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Founders’ Agreements. There are many issues that arise in connection with the agreement that every new business should have between, or among, the founders. We are always surprised to find that one essential provision is still controversial: vesting for founders. Think about it. The three of you decide to start a business and own one third each. Then one of you decides, after one month, to go to Nepal and commune with the yaks. Should that founder keep his or her one third of the business? (Of course not, is our answer.) Just as important is the means for resolving basic disagreements. What if the third founder just isn’t pulling his weight or, worse, is hurting the business with his actions or inaction? It’s best to think about this problem at the beginning. Don’t wait until the business has become a roaring success and it is too expensive to buy out the under-performing founder.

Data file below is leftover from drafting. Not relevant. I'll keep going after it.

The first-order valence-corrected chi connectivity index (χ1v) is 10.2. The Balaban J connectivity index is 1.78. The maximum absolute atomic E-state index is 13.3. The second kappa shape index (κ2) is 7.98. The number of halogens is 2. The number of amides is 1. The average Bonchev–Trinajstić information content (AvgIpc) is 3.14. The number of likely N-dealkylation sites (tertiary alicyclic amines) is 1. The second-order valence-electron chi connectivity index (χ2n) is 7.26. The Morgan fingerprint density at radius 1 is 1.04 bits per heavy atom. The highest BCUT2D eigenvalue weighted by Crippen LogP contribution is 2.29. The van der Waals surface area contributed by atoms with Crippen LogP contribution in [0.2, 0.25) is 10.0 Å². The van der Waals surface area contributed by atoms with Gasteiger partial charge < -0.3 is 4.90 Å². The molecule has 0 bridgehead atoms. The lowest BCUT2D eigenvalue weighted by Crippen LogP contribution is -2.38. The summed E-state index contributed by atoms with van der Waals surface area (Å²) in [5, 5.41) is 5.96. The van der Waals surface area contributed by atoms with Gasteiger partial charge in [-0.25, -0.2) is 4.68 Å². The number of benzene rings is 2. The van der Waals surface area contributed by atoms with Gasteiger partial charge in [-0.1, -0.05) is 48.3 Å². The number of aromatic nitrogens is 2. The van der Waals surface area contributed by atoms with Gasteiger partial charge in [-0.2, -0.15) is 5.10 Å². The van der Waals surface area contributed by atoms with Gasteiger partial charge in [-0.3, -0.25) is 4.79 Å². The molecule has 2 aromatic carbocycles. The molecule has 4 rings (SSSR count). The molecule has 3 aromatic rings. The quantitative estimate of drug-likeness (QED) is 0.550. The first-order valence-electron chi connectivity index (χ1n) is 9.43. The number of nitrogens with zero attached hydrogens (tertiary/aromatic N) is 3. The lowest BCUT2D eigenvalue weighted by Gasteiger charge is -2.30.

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Nondisclosure Agreements. Now here is a simple issue which is really not simple at all. Should I have a nondisclosure agreement? Will it protect me? Is it dangerous to sign nondisclosure agreements? Is there any economical way to deal with all of the nondisclosure agreements we are presented with every month? Every business should have a standard nondisclosure agreement and should in general insist on using its own agreement drafted by an attorney with significant experience in nondisclosure agreements. Nondisclosure agreements are generally enforceable. Obviously there are problems of proof in enforcing such agreements, but such problems are not insurmountable. It may actually be easier to prove a disclosure or misuse of information in the email age than in previous times. Consequently, it is highly advisable to insist that a nondisclosure agreement be signed by anyone to whom you reveal sensitive business information. Not only does that document protect your information for competitive purposes, but in cases where you have technical information which could be the subject of a patent application, the nondisclosure agreement may be sufficient to avoid a “disclosure” of your invention which in turn can make it non-patentable. On the other hand, there are many poorly-drafted nondisclosure agreements being circulated about which can cause you to become entangled in unnecessary litigation. For that reason, you should also have a nondisclosure agreement you are ready to sign which will protect others who give you confidential information. We have found that a “mutual” nondisclosure agreement can serve both purposes and shows the other party that you are willing to abide by the same terms you ask him or her to abide by.